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Wonder Woman can fly. Juliet Rothenberg can rapidly assimilate data.

Build an awareness of your signature strength in order to identify a fulfilling career path.

superwoman

A hint for identifying your superpower, what’s easy to you, but hard to others? | iStock/Mykyta Dolmatov

When DeepMind project manager Juliet Rothenberg (individually designed BS ’09 in Energy Strategy and Engineering) was working at Waymo, a colleague pointed out that she was really good at rapidly absorbing new information.

She took that insight to heart, and has since used it to guide her toward cross-functional roles.

“Product is actually a great role for me because I get to work with teams of engineers on designing our technical infrastructure,” she says. “I get to work with UX designers on what does the user experience actually look like, and how do we base that on user research? How do we base that on design principles? I get to work with legal teams on regulation and on contracts. I get to work with salespeople on deals.”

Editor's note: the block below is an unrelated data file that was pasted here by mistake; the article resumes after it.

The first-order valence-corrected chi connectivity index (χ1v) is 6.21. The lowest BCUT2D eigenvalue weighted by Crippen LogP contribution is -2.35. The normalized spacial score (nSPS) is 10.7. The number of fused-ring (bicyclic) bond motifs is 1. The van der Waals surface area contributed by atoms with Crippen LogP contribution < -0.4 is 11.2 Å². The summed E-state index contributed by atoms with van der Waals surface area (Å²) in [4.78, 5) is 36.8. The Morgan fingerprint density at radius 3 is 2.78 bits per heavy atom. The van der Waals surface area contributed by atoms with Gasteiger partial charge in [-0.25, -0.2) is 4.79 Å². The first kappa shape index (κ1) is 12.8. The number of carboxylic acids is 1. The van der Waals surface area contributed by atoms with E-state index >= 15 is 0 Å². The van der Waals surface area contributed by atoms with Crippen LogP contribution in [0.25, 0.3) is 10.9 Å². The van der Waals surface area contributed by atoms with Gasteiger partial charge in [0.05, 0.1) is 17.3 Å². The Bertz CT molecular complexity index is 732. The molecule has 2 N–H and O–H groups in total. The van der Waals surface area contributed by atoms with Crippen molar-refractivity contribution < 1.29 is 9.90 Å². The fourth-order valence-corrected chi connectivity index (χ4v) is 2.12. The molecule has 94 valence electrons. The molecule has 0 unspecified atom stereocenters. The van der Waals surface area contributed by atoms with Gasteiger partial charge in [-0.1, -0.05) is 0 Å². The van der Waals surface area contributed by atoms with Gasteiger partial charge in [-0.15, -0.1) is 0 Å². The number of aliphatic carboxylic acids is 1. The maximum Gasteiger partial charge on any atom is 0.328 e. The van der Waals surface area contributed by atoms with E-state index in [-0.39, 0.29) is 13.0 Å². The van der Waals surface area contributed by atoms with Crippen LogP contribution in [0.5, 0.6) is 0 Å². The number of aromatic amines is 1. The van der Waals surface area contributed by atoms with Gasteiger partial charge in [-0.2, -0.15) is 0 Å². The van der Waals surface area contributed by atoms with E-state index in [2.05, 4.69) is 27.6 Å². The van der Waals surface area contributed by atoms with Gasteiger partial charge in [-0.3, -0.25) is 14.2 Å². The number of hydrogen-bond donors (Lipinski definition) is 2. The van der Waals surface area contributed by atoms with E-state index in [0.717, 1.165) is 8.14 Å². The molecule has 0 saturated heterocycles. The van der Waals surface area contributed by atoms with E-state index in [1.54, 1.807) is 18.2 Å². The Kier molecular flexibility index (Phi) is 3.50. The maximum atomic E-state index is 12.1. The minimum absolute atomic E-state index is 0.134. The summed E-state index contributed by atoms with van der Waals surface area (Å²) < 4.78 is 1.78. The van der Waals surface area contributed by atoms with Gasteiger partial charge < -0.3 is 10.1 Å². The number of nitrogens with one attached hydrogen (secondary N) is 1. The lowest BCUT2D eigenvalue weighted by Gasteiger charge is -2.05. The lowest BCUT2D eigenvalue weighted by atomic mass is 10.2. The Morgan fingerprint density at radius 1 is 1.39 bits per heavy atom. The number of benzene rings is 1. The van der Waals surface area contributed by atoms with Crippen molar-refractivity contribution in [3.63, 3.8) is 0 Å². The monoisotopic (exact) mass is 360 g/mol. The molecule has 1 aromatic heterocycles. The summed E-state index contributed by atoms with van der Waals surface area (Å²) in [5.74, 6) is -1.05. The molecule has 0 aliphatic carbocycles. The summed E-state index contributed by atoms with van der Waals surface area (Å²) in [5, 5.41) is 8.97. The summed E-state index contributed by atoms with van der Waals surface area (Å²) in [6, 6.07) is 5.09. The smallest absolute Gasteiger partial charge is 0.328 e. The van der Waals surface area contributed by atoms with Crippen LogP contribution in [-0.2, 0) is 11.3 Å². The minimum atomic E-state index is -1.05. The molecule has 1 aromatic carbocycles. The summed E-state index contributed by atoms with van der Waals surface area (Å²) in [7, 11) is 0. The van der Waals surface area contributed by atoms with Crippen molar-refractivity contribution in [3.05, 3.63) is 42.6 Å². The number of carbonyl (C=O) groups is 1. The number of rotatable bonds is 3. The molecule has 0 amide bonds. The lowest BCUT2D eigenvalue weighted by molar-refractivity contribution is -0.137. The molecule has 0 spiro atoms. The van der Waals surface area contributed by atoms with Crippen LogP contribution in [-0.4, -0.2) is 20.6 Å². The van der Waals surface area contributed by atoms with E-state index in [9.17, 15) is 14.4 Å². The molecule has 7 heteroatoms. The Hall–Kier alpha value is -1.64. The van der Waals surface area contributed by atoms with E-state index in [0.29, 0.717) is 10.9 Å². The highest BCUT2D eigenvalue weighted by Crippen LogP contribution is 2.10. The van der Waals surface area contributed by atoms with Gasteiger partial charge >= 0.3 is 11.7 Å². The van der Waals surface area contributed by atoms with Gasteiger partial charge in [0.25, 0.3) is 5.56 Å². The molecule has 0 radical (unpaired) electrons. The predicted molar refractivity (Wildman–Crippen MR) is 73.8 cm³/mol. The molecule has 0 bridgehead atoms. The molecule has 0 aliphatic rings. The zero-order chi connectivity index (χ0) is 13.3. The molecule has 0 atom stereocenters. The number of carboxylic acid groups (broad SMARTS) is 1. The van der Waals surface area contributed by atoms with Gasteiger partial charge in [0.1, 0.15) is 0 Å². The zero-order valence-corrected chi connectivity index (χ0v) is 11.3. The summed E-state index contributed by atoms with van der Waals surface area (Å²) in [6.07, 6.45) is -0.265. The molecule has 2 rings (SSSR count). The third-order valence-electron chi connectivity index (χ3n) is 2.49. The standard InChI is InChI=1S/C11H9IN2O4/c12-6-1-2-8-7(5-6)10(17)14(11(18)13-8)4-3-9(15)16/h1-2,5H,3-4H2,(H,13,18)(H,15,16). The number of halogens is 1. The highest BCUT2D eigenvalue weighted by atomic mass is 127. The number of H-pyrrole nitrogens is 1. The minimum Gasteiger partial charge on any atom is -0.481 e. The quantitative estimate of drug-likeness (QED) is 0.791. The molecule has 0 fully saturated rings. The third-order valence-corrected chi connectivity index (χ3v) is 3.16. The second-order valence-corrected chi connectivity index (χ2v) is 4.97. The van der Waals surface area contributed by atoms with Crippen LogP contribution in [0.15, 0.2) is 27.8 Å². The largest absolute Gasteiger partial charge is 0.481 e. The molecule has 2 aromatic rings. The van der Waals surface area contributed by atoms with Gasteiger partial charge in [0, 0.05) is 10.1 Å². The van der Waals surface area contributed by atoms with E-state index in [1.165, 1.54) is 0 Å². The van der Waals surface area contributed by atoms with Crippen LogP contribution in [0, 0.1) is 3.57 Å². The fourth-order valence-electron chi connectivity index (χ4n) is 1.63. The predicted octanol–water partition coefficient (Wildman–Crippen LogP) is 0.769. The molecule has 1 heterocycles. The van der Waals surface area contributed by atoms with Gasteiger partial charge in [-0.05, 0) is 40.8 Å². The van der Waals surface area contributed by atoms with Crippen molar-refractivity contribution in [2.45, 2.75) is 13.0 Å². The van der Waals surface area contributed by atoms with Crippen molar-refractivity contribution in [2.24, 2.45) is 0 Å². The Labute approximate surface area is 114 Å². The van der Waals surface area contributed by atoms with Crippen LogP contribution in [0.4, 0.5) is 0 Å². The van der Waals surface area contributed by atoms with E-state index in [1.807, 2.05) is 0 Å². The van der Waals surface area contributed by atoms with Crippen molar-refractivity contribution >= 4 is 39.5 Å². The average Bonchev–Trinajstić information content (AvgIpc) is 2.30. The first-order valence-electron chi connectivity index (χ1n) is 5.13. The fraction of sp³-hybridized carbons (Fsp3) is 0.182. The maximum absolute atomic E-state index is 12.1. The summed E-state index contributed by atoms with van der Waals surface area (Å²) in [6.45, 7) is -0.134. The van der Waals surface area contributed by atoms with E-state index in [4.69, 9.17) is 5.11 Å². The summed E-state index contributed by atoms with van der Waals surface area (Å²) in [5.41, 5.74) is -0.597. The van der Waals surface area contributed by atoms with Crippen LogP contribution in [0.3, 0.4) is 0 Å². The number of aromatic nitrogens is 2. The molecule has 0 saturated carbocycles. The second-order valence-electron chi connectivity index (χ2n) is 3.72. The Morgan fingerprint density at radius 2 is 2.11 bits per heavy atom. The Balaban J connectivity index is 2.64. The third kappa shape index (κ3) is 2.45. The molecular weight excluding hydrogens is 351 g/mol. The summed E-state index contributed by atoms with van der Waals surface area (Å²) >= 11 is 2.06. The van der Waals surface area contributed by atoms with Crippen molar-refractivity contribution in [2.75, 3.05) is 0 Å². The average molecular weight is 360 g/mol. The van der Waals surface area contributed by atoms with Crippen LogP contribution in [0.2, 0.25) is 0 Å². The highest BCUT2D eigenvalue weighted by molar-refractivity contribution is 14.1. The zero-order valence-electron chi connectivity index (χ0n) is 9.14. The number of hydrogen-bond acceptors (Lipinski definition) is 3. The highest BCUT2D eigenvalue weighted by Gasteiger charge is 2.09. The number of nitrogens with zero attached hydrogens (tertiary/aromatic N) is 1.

“If you made me do [any one of those things] 100% of the time, I would disengage,” she says. Instead, because she’s identified her central talent, her work energizes her rather than drains her.

On this episode of the LEAP! podcast, Rothenberg and Hearsay Systems founder Steve Garrity, MS ’05, Computer Science, join Tina Seelig, Professor of the Practice in Stanford Engineering’s Department of Management Science and Engineering, to explore everyday superpowers. Identifying a unique “superpower,” they find, often reveals a fulfilling, productive career path.

You can listen to this episode and dig into other LEAP! episodes via Stitcher, iTunes, Spotify or Stanford eCorner.

In the LEAP! podcast, Tina Seelig — Professor of the Practice in Stanford Engineering’s Department of Management Science and Engineering — takes a deep dive into how to launch a career. LEAP! is produced by the Stanford Technology Ventures Program.